CK Retro Review: Excitable Boy by Warren Zevon

Against all odds, Warren Zevon found himself high on the pop charts in 1978 with his album Excitable Boy. Propelled by his biggest hit, the quasi-novelty single “Werewolves Of London”, Zevon cracked the Top 10 albums chart, rarefied air he would never again reach in his career. Those radio listeners who bought the disc were confronted with a typically bizarre cast of characters sketched out by Zevon, including murderers, mercenaries, and trust-fund troublemakers. It’s not as thematically unified as its self-titled predecessor, but there is a lot to love here.


9. “Nighttime In The Switching Yard”- Some rock bands like The Stones and The Kinks were able to impose their identities on the disco form and come up with great singles. Zevon, not so much.


8. “Veracruz”- Zevon and co-writer Jorge Calderon picked a relatively obscure, testy moment in the history of American-Mexican relations to remember, one which resulted in a battle and U.S. occupation back in 1914. Using exotic instrumental touches was a good idea, although the song as a whole is more well-intentioned than affecting.

7. “Johnny Strikes Up The Band”- A good-natured opening track about a charismatic bandleader and his effect on all those who enter his orbit, the song is given a typically crisp rendering from the top-notch session men who rolled with Zevon. The quiet bridge is a nice touch as well, expertly setting up the crunching return to the main groove.

6. “Accidentally Like A Martyr”- A Bob Dylan favorite, as evidenced by his decision to cover the song around the time of Zevon’s illness and his use of the phrase “time out of mind” as an album title. Elegantly sad, it doesn’t cover a lot of new ground, but the regret is palpable and Zevon plays and sings with great feeling.


5. “Tenderness On The Block”- Jackson Browne, who once again produced the album (along with Waddy Wachtel), co-writes here, and you get the feeling that he probably did the bulk of the work. The finesse and precision, in terms of the meter and rhyme scheme, is very characteristic of Browne’s work; you could easily imagine the song on Hold Out. In any case, it exquisitely captures a girl on the cusp of womanhood, in all her promise and poetry.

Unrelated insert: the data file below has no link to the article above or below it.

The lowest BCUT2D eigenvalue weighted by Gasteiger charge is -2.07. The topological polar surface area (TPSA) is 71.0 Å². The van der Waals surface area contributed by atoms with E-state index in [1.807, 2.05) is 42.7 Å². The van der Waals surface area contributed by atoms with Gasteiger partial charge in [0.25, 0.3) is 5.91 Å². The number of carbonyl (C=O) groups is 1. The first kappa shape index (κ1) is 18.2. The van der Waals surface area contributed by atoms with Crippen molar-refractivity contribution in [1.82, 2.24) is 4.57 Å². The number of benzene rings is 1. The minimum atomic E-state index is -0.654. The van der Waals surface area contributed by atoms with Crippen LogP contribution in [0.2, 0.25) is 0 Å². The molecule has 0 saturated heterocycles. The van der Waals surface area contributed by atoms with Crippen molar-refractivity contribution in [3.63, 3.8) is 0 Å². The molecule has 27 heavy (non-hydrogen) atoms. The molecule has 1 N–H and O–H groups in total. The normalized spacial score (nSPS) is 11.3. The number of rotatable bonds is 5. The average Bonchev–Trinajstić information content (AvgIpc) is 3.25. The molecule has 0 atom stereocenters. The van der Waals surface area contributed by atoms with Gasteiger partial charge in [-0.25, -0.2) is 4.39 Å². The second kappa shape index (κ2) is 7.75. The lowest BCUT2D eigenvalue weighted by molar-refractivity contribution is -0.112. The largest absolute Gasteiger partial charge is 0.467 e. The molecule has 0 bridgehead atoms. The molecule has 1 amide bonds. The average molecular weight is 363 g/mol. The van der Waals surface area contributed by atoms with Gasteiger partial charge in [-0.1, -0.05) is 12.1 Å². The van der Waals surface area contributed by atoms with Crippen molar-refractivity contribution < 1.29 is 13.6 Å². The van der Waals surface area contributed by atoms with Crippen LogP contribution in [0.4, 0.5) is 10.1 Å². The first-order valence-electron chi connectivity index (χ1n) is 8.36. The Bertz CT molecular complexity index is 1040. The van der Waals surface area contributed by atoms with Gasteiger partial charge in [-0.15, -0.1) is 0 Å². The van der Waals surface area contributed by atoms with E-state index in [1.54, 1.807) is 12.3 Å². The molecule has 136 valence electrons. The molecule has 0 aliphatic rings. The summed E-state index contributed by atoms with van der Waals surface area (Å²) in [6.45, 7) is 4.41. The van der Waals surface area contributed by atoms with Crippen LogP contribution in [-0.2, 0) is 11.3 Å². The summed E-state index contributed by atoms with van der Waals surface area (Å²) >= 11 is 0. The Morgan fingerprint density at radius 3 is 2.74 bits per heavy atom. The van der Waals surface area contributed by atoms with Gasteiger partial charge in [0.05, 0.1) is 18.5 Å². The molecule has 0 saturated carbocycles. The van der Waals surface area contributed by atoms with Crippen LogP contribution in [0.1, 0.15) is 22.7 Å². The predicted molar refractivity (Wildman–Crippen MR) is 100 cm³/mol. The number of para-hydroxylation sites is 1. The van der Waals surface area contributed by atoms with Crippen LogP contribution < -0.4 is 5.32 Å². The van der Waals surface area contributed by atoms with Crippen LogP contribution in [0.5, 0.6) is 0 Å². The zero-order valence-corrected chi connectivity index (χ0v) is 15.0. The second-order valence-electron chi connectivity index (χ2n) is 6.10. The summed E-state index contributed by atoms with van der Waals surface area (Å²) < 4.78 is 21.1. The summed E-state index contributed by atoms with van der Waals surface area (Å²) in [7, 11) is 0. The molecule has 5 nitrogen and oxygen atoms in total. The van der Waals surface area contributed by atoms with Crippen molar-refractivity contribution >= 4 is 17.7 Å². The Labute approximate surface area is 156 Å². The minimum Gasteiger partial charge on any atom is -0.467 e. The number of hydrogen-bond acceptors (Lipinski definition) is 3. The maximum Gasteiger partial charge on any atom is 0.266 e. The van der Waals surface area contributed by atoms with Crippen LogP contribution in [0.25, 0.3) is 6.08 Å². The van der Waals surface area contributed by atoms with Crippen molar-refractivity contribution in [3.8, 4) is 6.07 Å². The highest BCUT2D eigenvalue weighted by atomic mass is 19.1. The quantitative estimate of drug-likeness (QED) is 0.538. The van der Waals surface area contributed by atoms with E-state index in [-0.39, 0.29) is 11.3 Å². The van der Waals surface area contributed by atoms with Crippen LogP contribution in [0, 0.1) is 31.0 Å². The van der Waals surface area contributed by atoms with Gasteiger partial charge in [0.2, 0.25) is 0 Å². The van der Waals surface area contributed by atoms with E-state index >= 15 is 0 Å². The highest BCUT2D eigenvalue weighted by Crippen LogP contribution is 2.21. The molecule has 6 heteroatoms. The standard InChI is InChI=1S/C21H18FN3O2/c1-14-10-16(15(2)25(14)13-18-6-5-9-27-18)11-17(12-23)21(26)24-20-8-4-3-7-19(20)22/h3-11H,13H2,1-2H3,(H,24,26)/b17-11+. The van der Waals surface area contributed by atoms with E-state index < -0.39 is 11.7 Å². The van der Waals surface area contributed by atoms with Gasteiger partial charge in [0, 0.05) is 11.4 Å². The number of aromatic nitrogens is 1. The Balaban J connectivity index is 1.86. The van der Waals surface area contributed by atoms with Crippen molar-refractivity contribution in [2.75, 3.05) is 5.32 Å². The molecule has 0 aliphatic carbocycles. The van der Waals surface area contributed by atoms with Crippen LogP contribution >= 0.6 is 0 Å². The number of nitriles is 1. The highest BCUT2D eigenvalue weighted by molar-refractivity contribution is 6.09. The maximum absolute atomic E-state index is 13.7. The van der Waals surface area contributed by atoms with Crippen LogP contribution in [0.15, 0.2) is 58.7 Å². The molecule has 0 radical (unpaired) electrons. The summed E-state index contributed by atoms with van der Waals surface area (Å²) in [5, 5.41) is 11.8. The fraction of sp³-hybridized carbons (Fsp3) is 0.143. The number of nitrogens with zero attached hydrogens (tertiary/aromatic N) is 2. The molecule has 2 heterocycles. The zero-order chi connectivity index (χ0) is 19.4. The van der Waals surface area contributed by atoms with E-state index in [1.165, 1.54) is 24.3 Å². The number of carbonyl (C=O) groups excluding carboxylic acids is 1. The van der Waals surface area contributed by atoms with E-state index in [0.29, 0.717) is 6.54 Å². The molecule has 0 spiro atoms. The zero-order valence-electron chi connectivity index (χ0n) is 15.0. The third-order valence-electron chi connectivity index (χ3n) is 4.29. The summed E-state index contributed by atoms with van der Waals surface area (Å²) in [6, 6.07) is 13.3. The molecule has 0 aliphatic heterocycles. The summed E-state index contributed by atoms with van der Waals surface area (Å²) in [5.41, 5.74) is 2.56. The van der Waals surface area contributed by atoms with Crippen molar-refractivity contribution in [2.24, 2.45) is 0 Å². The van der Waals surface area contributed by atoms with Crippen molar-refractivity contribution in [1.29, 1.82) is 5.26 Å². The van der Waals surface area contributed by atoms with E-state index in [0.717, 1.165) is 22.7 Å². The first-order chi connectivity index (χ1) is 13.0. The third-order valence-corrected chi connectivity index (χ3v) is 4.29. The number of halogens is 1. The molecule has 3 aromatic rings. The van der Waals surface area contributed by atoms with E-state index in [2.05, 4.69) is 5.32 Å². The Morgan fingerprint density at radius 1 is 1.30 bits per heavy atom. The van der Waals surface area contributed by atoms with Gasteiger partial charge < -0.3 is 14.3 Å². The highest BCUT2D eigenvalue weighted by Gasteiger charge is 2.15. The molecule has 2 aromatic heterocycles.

4. “Werewolves Of London”- You don’t get to choose your signature song, and I’m not sure if Zevon would have chosen this, as lucrative as it may have been for him (and, thanks to Kid Rock, his heirs.) Those who only know him from this get a glimpse of the humor, even if its cartoony here, but they miss out on the darker places that humor could reach as well as the delicacy of feeling he could deliver almost better than anybody. But it’s still always a fun listen, thanks to that chugging piano riff, the winding guitar licks of Wachtel (who co-wrote with Zevon and his frequent collaborator Leroy Marinell), and a lycanthropic tour of London that includes the Queen and Chinese food.


3. “Excitable Boy”- I suppose you could find some social commentary in here if you dig deep enough, but I feel like it’s just Zevon getting his jollies juxtaposing a wicked piano groove and bubble gum-flavored backing vocals from Linda Ronstadt and Jennifer Warnes with a story about one of the most sinister protagonists in rock history, one whose reign of terror takes place under the watch of rationalizing adults. For my money it’s even a surer pop shot than “Werewolves Of London,” and it’s maybe a truer representation of the Zevon ethos as well.

2. “Roland The Headless Thompson Gunner”- Zevon befriended a former mercenary named David Lindell and wrote this tale of violence and vengeance with a supernatural twist with him, thus beginning a tradition of his choosing offbeat songwriting collaborators. Roland’s indestructibility seems to be Zevon’s subtle way of commenting on the way clandestine wars sanctioned by back-room dealings will persist, a point made more explicit by the laundry list of hot-button locations in the final verse. You don’t have to get into this on a political level at all to enjoy Zevon’s tale though, a scorching screenplay in song.

1. “Lawyers, Guns, And Money”- Great songwriters, like Dylan with “It’s Alright Ma (I’m Only Bleeding)” and Cohen with “Everybody Knows”, can cut through the BS and tell you how the world really works in all its depravity and phoniness. Zevon does it here and yet, by getting inside the muck and the mire with a ne’er-do-well character, provides a cathartic blast that somehow makes it all bearable. Since most of us are on the wrong side of the titular trio most of the time, it’s fun to live vicariously through this punk for a few minutes, especially with some of the fiercest backing music in Zevon’s career serving as the soundtrack.

(E-mail me at or follow me on Twitter @JimBeviglia.)



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